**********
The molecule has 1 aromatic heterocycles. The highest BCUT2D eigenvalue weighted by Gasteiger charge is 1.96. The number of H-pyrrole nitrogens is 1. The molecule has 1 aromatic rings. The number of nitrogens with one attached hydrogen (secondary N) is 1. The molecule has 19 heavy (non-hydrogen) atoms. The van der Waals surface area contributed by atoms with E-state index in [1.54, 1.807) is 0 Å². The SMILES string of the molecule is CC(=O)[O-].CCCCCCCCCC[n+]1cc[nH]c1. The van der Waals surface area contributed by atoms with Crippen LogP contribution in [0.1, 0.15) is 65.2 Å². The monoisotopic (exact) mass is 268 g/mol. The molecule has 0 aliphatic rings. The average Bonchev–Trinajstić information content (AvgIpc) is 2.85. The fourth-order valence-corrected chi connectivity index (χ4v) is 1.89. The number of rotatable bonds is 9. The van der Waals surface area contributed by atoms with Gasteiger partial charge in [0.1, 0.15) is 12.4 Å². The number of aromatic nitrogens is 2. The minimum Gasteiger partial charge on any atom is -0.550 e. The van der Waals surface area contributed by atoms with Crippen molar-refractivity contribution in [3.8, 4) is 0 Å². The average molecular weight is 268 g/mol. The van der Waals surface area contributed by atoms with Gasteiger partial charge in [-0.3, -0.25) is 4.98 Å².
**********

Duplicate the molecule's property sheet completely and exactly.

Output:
The molecule has 1 aromatic heterocycles. The highest BCUT2D eigenvalue weighted by Gasteiger charge is 1.96. The number of H-pyrrole nitrogens is 1. The molecule has 1 aromatic rings. The number of nitrogens with one attached hydrogen (secondary N) is 1. The molecule has 19 heavy (non-hydrogen) atoms. The van der Waals surface area contributed by atoms with E-state index in [1.54, 1.807) is 0 Å². The SMILES string of the molecule is CC(=O)[O-].CCCCCCCCCC[n+]1cc[nH]c1. The van der Waals surface area contributed by atoms with Crippen LogP contribution in [0.1, 0.15) is 65.2 Å². The monoisotopic (exact) mass is 268 g/mol. The molecule has 0 aliphatic rings. The average Bonchev–Trinajstić information content (AvgIpc) is 2.85. The fourth-order valence-corrected chi connectivity index (χ4v) is 1.89. The number of rotatable bonds is 9. The van der Waals surface area contributed by atoms with Gasteiger partial charge in [0.1, 0.15) is 12.4 Å². The number of aromatic nitrogens is 2. The minimum Gasteiger partial charge on any atom is -0.550 e. The van der Waals surface area contributed by atoms with Crippen molar-refractivity contribution in [3.8, 4) is 0 Å². The average molecular weight is 268 g/mol. The van der Waals surface area contributed by atoms with Gasteiger partial charge in [-0.3, -0.25) is 4.98 Å².